The Pfalz, Germany's second largest wine region has been dubbed the "Tuscany of Germany" because of its warm, sunny climate and the wide variety of grapes and other fruits that grow there.
This is a full-bodied, medium-dry white with a lovely aroma of roses, accompanied by flavors of ripe peach and litchi. Fruity on the front, this Gewürztraminer finishes a bit drier with notes of nutmeg, cinnamon and clove.
This wine is a perfect match with spicy cuisine, meatier seafood, poultry, and barbecue.
Weingut P.J. Valckenberg and its more than 500-year-old vineyards are located in the heart of the "Nibelung Town” of Worms on the banks of the Rhine. Founded in 1786, the house of P.J. Valckenberg has more than two centuries of experience in bottling and exporting fine German wines.
In the late Middle Ages, Worms was a crossroads of the great trade routes and a site of important ecclesiastical and imperial decisions. It was also a popular layover for pilgrims heading south. They prayed before the statue of the Madonna and refreshed themselves in the monastery with the wine the canons produced from the Liebfrauen vineyard. As such, the wine's fame was virtually predestined to spread far beyond the borders of Worms.
View all Valckenberg Wines
About Other German
View a map of Other German wineries
Other regions of Germany that are producing and exporting wine to the US are the Pfaltz and Nahe. The Pfaltz region, south of the Rheingau, is making both Riesling and Gewurztraminer. These white wines are generally of excellent value. The fruit character is a bit more zingy and the acidity less sharp than the Mosel & Rheingau wines. So while often not as complex, still very refreshing and usually affordable. The Nahe region is closer to the Mosel and, like the others, produces the best wines from the Riesling grape.
Diverse soils here give the wines mineral flavors, but with a broader appeal.
More landwein and tafelwein producers are creating Riesling in the dry, crisp style and exporting it to the US. These are often great values and deilcious for everyday drinking.
With some of the steepest and northernmost vineyards in the world, as well as the coolest climate, Germany produces some of the best white wines in the world, mainly Riesling. Delicate, age-worthy, intense and elegant are the typical descriptions for these wines. Note that “sweet” is not a common descriptor because the idea that most German wines are sweet is just not so. In fact, the majority of wines made in Germany are dry and more recently, the country is exporting value wines that are easy to drink, extremely food friendly and, luckily for some, containing labels that are easier to read!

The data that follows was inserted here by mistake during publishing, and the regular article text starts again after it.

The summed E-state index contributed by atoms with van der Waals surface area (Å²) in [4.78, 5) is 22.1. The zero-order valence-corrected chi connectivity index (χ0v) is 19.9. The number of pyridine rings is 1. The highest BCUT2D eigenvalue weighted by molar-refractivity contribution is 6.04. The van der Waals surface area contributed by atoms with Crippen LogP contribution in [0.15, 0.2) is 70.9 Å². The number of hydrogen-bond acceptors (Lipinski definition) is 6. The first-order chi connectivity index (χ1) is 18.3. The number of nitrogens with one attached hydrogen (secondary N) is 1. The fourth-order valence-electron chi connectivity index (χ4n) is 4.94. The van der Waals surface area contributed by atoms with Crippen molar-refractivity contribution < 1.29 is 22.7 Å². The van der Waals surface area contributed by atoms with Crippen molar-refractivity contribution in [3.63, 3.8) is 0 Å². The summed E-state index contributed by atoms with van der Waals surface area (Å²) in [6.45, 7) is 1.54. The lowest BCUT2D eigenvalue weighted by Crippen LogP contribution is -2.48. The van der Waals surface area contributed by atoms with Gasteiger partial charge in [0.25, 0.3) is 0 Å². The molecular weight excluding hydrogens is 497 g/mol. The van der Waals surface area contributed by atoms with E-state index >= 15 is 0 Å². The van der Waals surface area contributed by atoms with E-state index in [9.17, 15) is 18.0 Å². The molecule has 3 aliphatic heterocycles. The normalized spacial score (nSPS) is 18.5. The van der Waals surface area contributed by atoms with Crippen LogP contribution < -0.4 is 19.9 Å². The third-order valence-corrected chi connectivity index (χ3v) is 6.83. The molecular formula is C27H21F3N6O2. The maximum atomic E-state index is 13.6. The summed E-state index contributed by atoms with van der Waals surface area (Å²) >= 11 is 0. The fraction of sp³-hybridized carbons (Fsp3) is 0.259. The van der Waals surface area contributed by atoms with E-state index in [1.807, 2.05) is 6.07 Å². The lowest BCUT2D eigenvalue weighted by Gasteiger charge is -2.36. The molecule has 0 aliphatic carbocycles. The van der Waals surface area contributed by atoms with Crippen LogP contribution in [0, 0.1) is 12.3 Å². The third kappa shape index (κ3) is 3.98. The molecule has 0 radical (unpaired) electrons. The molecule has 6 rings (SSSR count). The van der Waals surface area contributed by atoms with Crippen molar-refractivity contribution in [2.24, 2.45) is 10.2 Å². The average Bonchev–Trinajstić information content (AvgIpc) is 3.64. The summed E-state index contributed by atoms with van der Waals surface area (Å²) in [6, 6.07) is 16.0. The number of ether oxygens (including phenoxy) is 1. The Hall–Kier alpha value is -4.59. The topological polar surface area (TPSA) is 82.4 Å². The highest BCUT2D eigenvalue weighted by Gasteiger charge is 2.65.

The classification system of Germany is somewhat confusing. Like the rest of the old world, there's some hierarchy to it all. The categories are: Tafelwien (table wine), Landwein (land wine, similar to France's Vin de Pays) and the first “Q” level, QbA. QbA wines are easy-drinking and inexpensive – the only requirement being that the wine must come from one of Germany's thirteen official wine growing regions. The final level is QmP, which is the strictest level of German wines. The qualification consists of 6 levels, based on ripeness level at harvest, though that does not always translate into sweetness level.
Here are a few definitions to help in picking out a German QmP wine:
The driest level, Kabinett is usually light-bodied, low to medium in alcohol, and fairly dry. Great everyday wine and food-friendly.
Grapes are picked a bit later than Kabinett (Spatlese means late harvest) and have a fuller, more intense body. Most wines of this level are dry although some are off-dry.
Wines of this level are made from select grapes harvested even later than Spatlese. The grapes are selected in bunches to make sure they are of the perfect ripeness level. One step up in both body and sweetness, Auslese wines are balanced but with a bit more sweetness – perfect with spicy Indian food.
The longer the words get, the higher up in sweetness level you rise. Like Auslese, the grapes are selected individually, but while Auslese is selected bunches, Beerenauslese are selected berries, and usually berries affected by botrytis, or noble rot, so you have an even more specific wine, which, in turn, increases both its sweetness level and its price.
Okay, so Trocken means dry in German and yet this wine is the sweetest of the German levels. The "trocken" comes into play as the berries picked for this wine are dried, intensifying the sugars. So the wine is made from late-harvest dried berries affected with botrytis - a combination that makes a decadent (and expensive!) bottle of wine. A treat if you are able to ever try one.
Most wine ranges from 10-16% alcohol by volume. Some varietals tend to have higher (for example Zinfandel and Cabernet Sauvignon) or lower alcohol levels (Pinot Noir and many white varietals), but there is always some variation from producer to producer. Some wine falls outside of this range, for instance Port weighs in closer to 20%, while Muscat and Riesling are usually a bit below 10%.
Wine Style Guide
Light & Crisp
Light to medium bodied wines that are high in acid and light to medium fruit. Typically no oak.
Fruity & Smooth
Light to medium bodied wines with lots of juicy fruit, typically medium acid and medium oak.
Rich & Creamy
Full bodied wines that have typically undergone malo-lactic fermentation and/or spent time in oak.